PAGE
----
Naperville Estate Planning Attorney Discusses Protecting Your Digital Assets
When you are looking toward the future and beginning the process of developing a comprehensive estate plan, it is easy to look at account statements, insurance policies, and other documents that list physical assets to determine what property will need to be considered in your will, trusts, or other planning instruments. In today’s increasingly digital world, though, you probably have a number of other assets—whether you choose to think of them that way or not—that are only accessible through electronic means. This may include downloaded songs or apps on iTunes, available funds in a PayPal account, or simply valuable and necessary data within various email accounts.
On your own, you may not be sure where to begin when it comes to addressing your digital assets in your estate plan. In my estate planning practice, I encourage my clients to start by taking a few relatively simple measures that can make the entire process much easier.
Digital Asset Protection in Four Steps
Identify Your Digital Assets:
If you have never done so, put together a list of all of your online and digital property. This may include hardware like your smartphone, tablet, laptop and desktop computers, as well as online accounts, such as Facebook, Instagram, websites, and blogs. You may even want to inventory your work-related electronic data, to be sure that important things are not left unaccounted for in the event of an accident or emergency.
Identify One or More Digital Custodians:
Although “digital custodian” is not a recognized legal term, the concept should be rather clear. When you choose an executor, you may not be able to find a single individual who is capable of making your major financial decisions and has the technical savvy to reasonably manage your digital assets as well. Therefore, you may need to consider a separate person or persons to trust with your online accounts, but who is ultimately under the supervision of your executor.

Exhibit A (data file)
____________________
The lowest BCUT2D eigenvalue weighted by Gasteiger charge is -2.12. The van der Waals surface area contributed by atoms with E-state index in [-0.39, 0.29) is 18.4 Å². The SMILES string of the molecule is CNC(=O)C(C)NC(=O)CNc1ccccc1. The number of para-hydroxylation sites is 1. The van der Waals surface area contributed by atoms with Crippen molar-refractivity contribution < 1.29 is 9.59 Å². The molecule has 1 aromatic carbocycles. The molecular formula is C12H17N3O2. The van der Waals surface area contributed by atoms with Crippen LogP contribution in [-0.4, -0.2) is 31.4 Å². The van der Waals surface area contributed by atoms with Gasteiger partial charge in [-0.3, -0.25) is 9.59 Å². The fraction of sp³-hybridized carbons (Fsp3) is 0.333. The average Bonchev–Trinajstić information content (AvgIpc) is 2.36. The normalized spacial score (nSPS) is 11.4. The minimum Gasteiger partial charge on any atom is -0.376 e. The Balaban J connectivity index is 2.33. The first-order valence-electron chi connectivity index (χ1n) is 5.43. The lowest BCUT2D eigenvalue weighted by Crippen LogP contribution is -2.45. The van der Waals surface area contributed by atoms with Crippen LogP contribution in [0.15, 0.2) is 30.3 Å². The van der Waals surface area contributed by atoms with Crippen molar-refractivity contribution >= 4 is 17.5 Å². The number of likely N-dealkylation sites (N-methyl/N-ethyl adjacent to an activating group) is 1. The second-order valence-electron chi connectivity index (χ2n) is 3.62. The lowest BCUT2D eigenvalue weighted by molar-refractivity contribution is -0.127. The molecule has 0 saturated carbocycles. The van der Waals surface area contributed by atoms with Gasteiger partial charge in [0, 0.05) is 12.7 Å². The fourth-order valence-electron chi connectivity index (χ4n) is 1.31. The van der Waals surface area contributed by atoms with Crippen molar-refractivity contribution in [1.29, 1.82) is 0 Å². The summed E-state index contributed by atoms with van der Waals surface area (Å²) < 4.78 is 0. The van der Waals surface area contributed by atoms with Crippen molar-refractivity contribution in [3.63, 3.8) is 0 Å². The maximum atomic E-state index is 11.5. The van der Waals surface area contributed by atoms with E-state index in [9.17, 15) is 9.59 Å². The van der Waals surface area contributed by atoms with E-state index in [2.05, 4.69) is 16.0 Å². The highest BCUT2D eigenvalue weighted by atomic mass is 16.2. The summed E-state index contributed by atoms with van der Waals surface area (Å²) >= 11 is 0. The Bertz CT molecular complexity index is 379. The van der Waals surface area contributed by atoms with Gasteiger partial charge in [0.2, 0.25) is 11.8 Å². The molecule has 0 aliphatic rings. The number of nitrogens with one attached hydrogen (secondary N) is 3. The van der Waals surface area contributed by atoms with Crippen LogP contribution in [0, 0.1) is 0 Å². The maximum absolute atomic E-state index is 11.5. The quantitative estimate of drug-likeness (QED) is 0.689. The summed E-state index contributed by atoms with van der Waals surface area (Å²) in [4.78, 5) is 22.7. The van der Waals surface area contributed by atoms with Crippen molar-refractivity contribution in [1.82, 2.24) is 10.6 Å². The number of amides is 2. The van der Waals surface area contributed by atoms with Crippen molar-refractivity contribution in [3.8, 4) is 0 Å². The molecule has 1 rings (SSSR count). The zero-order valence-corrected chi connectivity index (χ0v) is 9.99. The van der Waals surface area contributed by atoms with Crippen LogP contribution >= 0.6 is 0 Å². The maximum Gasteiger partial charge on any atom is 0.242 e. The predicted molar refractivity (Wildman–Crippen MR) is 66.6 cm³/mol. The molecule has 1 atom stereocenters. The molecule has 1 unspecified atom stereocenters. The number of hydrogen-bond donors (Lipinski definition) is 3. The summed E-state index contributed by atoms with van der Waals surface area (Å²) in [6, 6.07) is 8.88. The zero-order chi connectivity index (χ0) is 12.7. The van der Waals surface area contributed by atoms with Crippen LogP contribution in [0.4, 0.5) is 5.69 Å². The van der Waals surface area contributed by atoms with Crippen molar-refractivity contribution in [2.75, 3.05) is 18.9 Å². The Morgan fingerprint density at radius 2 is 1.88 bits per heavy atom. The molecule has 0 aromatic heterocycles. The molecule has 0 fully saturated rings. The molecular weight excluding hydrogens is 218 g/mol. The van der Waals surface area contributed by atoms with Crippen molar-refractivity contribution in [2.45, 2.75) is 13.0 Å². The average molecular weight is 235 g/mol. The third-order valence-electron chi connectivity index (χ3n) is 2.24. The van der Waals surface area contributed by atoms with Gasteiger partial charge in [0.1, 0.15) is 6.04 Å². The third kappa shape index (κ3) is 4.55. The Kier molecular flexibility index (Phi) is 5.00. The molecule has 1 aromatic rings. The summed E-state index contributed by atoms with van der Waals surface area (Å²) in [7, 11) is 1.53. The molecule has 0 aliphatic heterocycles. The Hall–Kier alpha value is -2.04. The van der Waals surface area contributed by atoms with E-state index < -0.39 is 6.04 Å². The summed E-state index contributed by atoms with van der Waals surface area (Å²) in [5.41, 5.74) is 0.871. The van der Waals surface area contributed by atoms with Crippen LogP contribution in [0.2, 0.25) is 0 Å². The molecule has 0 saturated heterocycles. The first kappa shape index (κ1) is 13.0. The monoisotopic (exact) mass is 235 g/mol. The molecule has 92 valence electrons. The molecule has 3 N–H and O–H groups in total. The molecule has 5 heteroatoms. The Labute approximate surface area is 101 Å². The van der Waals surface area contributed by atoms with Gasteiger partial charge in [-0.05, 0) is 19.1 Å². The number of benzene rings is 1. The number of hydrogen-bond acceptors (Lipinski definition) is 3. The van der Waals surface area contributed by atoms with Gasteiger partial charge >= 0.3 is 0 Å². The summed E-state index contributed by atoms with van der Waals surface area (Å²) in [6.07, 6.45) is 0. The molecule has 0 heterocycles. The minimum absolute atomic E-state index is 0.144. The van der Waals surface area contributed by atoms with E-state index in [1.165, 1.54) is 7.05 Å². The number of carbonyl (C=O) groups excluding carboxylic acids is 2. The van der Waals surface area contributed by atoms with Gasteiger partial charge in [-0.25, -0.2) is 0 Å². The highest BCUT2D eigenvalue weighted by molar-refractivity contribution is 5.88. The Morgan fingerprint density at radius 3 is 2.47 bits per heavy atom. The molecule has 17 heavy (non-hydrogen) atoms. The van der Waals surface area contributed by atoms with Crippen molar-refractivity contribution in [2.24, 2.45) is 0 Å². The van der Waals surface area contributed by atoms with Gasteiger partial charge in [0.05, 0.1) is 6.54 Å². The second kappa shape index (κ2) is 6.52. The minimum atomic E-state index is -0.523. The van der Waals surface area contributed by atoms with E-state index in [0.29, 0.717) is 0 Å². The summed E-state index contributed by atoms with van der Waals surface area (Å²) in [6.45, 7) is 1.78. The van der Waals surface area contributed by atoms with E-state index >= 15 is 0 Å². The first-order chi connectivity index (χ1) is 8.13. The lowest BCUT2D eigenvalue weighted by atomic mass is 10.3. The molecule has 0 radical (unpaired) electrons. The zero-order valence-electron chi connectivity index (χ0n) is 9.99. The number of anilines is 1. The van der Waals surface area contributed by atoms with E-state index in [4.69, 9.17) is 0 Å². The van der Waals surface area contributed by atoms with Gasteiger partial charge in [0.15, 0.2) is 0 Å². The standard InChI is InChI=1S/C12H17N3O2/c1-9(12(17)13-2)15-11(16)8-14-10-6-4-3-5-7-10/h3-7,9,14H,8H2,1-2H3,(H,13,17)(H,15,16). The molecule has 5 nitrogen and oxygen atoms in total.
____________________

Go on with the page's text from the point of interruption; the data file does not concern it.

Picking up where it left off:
Provide Necessary Access:
In addition to listing your various digital assets, you will need provide the needed information for accessing them. In most cases, it is not a good idea to compile lists of usernames, passwords, and PINs, but for estate planning purposes, your executor and attorney may be at an impasse without them. Remaining up to date on such a list can be a challenge, since many sites require regular password changes, but with access to email and other accounts, your digital custodian should be able to have enough information to help you.
Accessing your digital assets can be an exercise in futility if you do not have a plan for what is to be done with them. You will need to decide if you want various accounts to be closed, assets to be transferred, if permitted, or maintained for the future. For some, shutting down an account or a site may cut off streams of potential revenue, so it is vital to have a plan in place for such investments and how future earnings will be handled.
Get Help from a DuPage County Wills and Trusts Lawyer
If you have questions about including your digital assets in your will or other estate planning documents, contact an experienced Naperville estate planning attorney. We can help you find the answers you need and will work with you in providing the security that you and your family deserve. Call The Giearch Law Firm today at 630-756-1160 to schedule an appointment.